EINBREW – Controller

A professional controller for electric homebrew systems. No tinkering necessary. Simply ready for use out of the box. And then there is also a version especially for a classic HERMS & RIMS installation. I just had to test it!

German Version ūüĎČ Klick!



When I got mail from EINBREW, I was already excited. Because in the package was a new Brewing controller – the 3V2P. This is specially designed for HERMS. So it fits perfectly to my system. Of course the controller also natively works with RIMS. 3V2P stands for 3 Vessel 2 Pumps.
There are also other variants. The 3V3P version controls one more pump and the heating elements can be operated simultaneously, so a double batch is possible. The smaller 1V1P controller is perfect for brew in a bag, 2 vessel HERMS/RIMS or other electric 1 or 2 vessel systems. EINBREW also offers a fermentation control system.


First of all, let’s take a look at what’s in there. When I opened the package, the first thing I found inside was a T-shirt. Nice! Apart from that everything you need to get started right away is included:

  • 3 x Temperature Sensor, ¬ľ‚ÄĚ BSPP thread, 80mm length, with 3m lead
  • 1 x Power Lead, IEC C20 Socket
  • 2 x Heater output plug, C19
  • 2 x Pump output plug, C13
  • 1 x User Instructions
  • 2 x electrical fuses

What I really like is the clear structur. The user interface of the controller is kept simple and the thin white lines represent a classic HERMS. This structured overview is very similar to the controllers for professional brewing systems. I think it looks really nice.

You can buy it directly at EINBREW or at Craft Hardware.

Technical details and Installation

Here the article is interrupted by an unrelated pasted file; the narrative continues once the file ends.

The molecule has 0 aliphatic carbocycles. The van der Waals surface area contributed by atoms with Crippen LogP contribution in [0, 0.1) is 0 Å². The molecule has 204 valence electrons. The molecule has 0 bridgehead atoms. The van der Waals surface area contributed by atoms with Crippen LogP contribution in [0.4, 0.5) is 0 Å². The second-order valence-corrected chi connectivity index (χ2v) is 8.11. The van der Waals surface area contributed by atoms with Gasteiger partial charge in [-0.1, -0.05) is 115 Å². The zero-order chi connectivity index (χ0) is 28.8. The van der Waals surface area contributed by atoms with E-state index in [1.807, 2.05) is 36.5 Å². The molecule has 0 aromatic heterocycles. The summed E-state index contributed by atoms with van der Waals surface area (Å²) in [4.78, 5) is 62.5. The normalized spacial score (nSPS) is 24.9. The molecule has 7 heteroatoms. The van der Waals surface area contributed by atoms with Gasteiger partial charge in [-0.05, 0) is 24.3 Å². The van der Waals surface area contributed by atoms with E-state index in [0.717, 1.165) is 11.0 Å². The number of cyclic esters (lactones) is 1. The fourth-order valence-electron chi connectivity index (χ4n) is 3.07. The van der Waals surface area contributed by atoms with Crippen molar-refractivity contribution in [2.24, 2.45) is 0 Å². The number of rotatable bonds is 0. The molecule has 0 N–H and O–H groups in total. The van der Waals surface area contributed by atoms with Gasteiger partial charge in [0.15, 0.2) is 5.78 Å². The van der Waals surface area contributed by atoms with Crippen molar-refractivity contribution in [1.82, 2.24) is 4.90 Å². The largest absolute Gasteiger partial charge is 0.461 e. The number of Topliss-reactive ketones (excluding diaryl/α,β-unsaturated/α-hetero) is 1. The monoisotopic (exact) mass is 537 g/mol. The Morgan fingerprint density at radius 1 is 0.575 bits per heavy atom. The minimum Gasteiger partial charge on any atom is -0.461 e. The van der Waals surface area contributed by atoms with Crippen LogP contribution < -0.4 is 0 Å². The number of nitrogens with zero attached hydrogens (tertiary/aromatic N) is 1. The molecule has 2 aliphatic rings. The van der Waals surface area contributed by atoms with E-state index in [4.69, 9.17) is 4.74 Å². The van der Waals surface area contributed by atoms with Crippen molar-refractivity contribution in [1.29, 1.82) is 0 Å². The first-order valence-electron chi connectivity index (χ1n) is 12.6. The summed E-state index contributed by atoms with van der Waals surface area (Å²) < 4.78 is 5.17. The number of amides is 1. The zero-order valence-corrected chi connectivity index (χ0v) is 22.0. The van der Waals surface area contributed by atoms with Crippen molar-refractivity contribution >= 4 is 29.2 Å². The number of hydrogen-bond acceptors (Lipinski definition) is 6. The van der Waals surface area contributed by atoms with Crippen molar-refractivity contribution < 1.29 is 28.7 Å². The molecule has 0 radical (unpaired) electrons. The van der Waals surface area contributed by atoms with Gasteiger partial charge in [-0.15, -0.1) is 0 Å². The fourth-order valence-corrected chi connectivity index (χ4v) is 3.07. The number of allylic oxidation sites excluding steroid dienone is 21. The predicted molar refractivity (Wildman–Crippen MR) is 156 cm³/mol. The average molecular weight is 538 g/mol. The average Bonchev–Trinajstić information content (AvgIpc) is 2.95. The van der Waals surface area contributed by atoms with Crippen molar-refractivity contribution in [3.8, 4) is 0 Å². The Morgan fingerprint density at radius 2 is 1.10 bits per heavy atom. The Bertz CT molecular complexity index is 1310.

EINBREW is based in Northern Ireland. The controls are CE marked and comply with all relevant EU legislation. The 3V2P has two outputs for heating elements with max 3.6kW (15A, 230V), which can be controlled sequentially.
Furthermore there are two outputs for your pumps (2 x 1A). Of course you can also use them at the same time.

The controller has two fuses that you can change yourself if you believe that they have blown.

Before you can get started, some cabling work is necessary. If you think you can do it yourself, it will only take a few minutes. If you’re unsure, get help from a professional.

The two cables of the pumps, the heating elements and the power supply cable must be fitted with the appropriate plugs for the cold appliance. Now plug in the temperature sensors and then you can start.

The control unit has four holes on the back and can be placed on a wall, for example. I got an additional mount from Craft Hardware to place the controller even more comfortable.

Mount from Craft Hardware


Let’s go! Well, almost. Before you start a real brewday, you should first do a dress rehearsal. I have filled all three vessels with water and checked first if the pumps and heating elements can be controlled. I also went through the whole operation to make sure that everything works and is wired correctly. Then you are ready for the first brewday with the controller.

You can also use the water test to adjust some background settings in the menu. I only want to give you a few examples, a detailed list can be found in the manual:

  • Set Celsius or Fahrenheit
  • Pump exclusion: When this feature is set to “yes”, both pumps cannot be active at he same time.
  • Grain Rest: During mashing the pump is automatically turned off to let the wort run through the grain and prevent grain compaction. You can also define the length and intervals of the rests.
  • Boil-Alarm Level: Set the temperature level that the system will alarm on the way to the boiling point.
EINBREW Controller - alles verkabelt
So sieht der Controller aus, wenn ihr alles verkabelt habt und ihn zum ersten Mal einschaltet.